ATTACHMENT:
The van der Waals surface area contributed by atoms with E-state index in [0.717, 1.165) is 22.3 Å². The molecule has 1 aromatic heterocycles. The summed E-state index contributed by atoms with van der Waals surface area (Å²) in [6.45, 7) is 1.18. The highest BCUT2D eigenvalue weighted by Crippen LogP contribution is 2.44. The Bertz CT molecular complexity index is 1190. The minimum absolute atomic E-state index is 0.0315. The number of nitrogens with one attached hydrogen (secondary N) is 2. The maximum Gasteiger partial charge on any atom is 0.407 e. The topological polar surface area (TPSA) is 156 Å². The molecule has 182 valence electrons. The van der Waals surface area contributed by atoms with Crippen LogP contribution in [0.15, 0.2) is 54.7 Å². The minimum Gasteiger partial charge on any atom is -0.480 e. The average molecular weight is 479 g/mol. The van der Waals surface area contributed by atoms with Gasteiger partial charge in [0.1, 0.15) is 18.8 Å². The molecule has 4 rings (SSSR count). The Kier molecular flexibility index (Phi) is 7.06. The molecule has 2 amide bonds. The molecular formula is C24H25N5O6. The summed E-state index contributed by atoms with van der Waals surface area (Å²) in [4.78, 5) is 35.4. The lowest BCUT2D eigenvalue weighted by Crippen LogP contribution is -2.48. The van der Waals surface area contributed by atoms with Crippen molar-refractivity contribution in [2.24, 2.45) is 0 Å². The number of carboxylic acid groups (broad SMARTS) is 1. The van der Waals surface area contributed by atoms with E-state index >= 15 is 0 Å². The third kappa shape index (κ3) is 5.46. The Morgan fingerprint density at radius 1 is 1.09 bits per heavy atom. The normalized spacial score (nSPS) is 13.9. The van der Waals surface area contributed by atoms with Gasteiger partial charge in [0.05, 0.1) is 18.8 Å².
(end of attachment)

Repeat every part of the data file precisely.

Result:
The van der Waals surface area contributed by atoms with E-state index in [0.717, 1.165) is 22.3 Å². The molecule has 1 aromatic heterocycles. The summed E-state index contributed by atoms with van der Waals surface area (Å²) in [6.45, 7) is 1.18. The highest BCUT2D eigenvalue weighted by Crippen LogP contribution is 2.44. The Bertz CT molecular complexity index is 1190. The minimum absolute atomic E-state index is 0.0315. The number of nitrogens with one attached hydrogen (secondary N) is 2. The maximum Gasteiger partial charge on any atom is 0.407 e. The topological polar surface area (TPSA) is 156 Å². The molecule has 182 valence electrons. The van der Waals surface area contributed by atoms with Crippen LogP contribution in [0.15, 0.2) is 54.7 Å². The minimum Gasteiger partial charge on any atom is -0.480 e. The average molecular weight is 479 g/mol. The van der Waals surface area contributed by atoms with Gasteiger partial charge in [0.1, 0.15) is 18.8 Å². The molecule has 4 rings (SSSR count). The Kier molecular flexibility index (Phi) is 7.06. The molecule has 2 amide bonds. The molecular formula is C24H25N5O6. The summed E-state index contributed by atoms with van der Waals surface area (Å²) in [4.78, 5) is 35.4. The lowest BCUT2D eigenvalue weighted by Crippen LogP contribution is -2.48. The van der Waals surface area contributed by atoms with Crippen molar-refractivity contribution in [2.24, 2.45) is 0 Å². The number of carboxylic acid groups (broad SMARTS) is 1. The van der Waals surface area contributed by atoms with E-state index >= 15 is 0 Å². The third kappa shape index (κ3) is 5.46. The Morgan fingerprint density at radius 1 is 1.09 bits per heavy atom. The normalized spacial score (nSPS) is 13.9. The van der Waals surface area contributed by atoms with Gasteiger partial charge in [0.05, 0.1) is 18.8 Å².